Nicknamed ‘The Professor’ because of his round glasses, because he had (unusually for a professional cyclist) passed his baccalaureat and, perhaps most of all, because he diffidently refused to play the often childish game of cycling fame, Laurent Fignon is my all-time-favourite winner of the Tour.
It was one pleasure to watch his energetic and aggressive riding, a second pleasure to get caught up in the drama that seemed to follow him like a shadow, and yet a third to enjoy his pithy comments, angry when he was angry, ecstatic when he was ecstatic, but often entertainingly intelligent, honest and to the point.
Fignon won the Tour against depleted opposition in 1983, completely dominated a highly competitive field in 1984 and then, after years of injury and frustration, returned in 1989 only to dramatically lose by 8 seconds to the saccharine sweet, goody-two-shoes, Greg Lemond and his evil aerobars.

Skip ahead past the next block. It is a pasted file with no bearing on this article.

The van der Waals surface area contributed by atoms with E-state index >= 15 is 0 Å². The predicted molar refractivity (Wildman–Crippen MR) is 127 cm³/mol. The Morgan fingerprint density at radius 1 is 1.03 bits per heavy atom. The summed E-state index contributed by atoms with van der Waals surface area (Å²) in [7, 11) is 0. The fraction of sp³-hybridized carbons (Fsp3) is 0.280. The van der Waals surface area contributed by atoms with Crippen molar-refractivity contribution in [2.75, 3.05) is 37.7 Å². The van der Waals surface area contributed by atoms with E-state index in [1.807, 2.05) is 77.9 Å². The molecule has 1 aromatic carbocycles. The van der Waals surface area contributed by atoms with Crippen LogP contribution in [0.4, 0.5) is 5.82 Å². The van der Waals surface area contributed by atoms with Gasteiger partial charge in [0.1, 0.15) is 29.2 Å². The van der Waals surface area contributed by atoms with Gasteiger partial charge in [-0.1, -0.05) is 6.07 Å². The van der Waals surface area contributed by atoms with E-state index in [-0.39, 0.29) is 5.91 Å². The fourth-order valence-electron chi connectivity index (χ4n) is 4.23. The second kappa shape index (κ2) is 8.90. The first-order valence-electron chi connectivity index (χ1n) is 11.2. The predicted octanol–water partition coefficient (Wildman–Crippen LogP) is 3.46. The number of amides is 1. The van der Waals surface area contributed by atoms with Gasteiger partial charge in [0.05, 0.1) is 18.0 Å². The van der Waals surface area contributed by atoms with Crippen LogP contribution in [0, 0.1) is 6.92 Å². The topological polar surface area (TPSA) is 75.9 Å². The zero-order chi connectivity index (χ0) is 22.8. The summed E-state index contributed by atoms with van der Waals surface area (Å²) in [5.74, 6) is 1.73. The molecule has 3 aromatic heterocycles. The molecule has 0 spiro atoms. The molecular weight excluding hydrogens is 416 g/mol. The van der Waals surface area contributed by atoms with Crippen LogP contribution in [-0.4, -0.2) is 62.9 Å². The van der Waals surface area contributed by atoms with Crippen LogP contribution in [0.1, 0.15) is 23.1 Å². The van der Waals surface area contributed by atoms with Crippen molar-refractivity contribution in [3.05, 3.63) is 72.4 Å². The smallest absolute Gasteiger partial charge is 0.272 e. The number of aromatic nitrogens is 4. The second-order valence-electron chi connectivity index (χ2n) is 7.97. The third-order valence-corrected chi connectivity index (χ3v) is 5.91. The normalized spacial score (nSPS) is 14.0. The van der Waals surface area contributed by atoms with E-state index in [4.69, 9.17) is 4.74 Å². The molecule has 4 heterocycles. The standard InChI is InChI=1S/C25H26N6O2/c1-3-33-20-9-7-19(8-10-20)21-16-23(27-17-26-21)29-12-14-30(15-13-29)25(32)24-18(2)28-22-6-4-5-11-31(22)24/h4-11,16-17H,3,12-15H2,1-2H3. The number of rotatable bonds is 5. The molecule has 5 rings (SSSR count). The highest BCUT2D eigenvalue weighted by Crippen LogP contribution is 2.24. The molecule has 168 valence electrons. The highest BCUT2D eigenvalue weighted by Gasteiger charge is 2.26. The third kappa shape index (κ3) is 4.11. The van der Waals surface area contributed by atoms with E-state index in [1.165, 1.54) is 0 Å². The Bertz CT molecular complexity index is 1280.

The story of the derailleurs that Laurent Fignon used is slightly confusing. Cyrille Guimard’s Renault-Elf team had won the Tour with Bernard Hinault riding Gitane bikes equipped with Campagnolo gears in 1978, 1979, 1981 and 1982. But, in 1983, Laurent Fignon appears to have been riding for Renault-Elf on a Gitane equipped with Simplex gears. Normal Campagnolo service then resumed in 1984.
This rather fine photo, from the 1989 Paris-Roubaix, captures a quintessential Laurent Fignon moment - encompassing mud, toil, suffering, melodrama and a pony-tail.
It is the second of two documents on this site, the other is here.